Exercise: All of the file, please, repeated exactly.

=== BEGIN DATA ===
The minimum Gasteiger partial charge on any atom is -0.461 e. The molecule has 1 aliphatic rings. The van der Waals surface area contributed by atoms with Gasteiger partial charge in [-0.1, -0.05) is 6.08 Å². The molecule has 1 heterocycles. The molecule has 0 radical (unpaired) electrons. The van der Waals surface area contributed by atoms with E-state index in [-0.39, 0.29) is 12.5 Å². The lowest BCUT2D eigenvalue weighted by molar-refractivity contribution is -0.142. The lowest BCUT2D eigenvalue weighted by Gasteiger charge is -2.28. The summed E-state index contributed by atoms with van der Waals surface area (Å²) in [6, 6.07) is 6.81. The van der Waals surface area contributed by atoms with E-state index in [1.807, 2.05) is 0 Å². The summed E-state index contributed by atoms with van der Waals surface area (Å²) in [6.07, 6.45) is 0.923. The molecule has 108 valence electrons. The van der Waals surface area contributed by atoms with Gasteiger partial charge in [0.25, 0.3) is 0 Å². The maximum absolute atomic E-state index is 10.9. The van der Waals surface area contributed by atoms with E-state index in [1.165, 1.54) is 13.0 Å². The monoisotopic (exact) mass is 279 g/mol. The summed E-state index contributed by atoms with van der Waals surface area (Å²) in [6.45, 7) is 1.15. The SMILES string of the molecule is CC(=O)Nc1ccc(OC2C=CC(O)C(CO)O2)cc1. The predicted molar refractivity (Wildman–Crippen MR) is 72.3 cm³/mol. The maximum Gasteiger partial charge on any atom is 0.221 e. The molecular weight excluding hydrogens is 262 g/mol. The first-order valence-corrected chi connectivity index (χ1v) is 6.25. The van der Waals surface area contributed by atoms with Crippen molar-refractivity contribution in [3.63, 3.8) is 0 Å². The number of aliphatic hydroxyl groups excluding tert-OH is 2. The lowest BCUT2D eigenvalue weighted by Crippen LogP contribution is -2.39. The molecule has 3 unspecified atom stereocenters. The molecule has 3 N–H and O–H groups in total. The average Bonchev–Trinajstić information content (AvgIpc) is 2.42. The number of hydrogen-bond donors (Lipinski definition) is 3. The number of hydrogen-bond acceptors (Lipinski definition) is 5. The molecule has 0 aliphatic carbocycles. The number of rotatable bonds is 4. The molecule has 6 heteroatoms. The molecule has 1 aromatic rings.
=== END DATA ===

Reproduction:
The minimum Gasteiger partial charge on any atom is -0.461 e. The molecule has 1 aliphatic rings. The van der Waals surface area contributed by atoms with Gasteiger partial charge in [-0.1, -0.05) is 6.08 Å². The molecule has 1 heterocycles. The molecule has 0 radical (unpaired) electrons. The van der Waals surface area contributed by atoms with E-state index in [-0.39, 0.29) is 12.5 Å². The lowest BCUT2D eigenvalue weighted by molar-refractivity contribution is -0.142. The lowest BCUT2D eigenvalue weighted by Gasteiger charge is -2.28. The summed E-state index contributed by atoms with van der Waals surface area (Å²) in [6, 6.07) is 6.81. The van der Waals surface area contributed by atoms with E-state index in [1.807, 2.05) is 0 Å². The summed E-state index contributed by atoms with van der Waals surface area (Å²) in [6.07, 6.45) is 0.923. The molecule has 108 valence electrons. The van der Waals surface area contributed by atoms with Gasteiger partial charge in [0.25, 0.3) is 0 Å². The maximum absolute atomic E-state index is 10.9. The van der Waals surface area contributed by atoms with E-state index in [1.165, 1.54) is 13.0 Å². The monoisotopic (exact) mass is 279 g/mol. The summed E-state index contributed by atoms with van der Waals surface area (Å²) in [6.45, 7) is 1.15. The SMILES string of the molecule is CC(=O)Nc1ccc(OC2C=CC(O)C(CO)O2)cc1. The predicted molar refractivity (Wildman–Crippen MR) is 72.3 cm³/mol. The maximum Gasteiger partial charge on any atom is 0.221 e. The molecular weight excluding hydrogens is 262 g/mol. The first-order valence-corrected chi connectivity index (χ1v) is 6.25. The van der Waals surface area contributed by atoms with Crippen molar-refractivity contribution in [3.63, 3.8) is 0 Å². The number of aliphatic hydroxyl groups excluding tert-OH is 2. The lowest BCUT2D eigenvalue weighted by Crippen LogP contribution is -2.39. The molecule has 3 unspecified atom stereocenters. The molecule has 3 N–H and O–H groups in total. The average Bonchev–Trinajstić information content (AvgIpc) is 2.42. The number of hydrogen-bond donors (Lipinski definition) is 3. The number of hydrogen-bond acceptors (Lipinski definition) is 5. The molecule has 0 aliphatic carbocycles. The number of rotatable bonds is 4. The molecule has 6 heteroatoms. The molecule has 1 aromatic rings.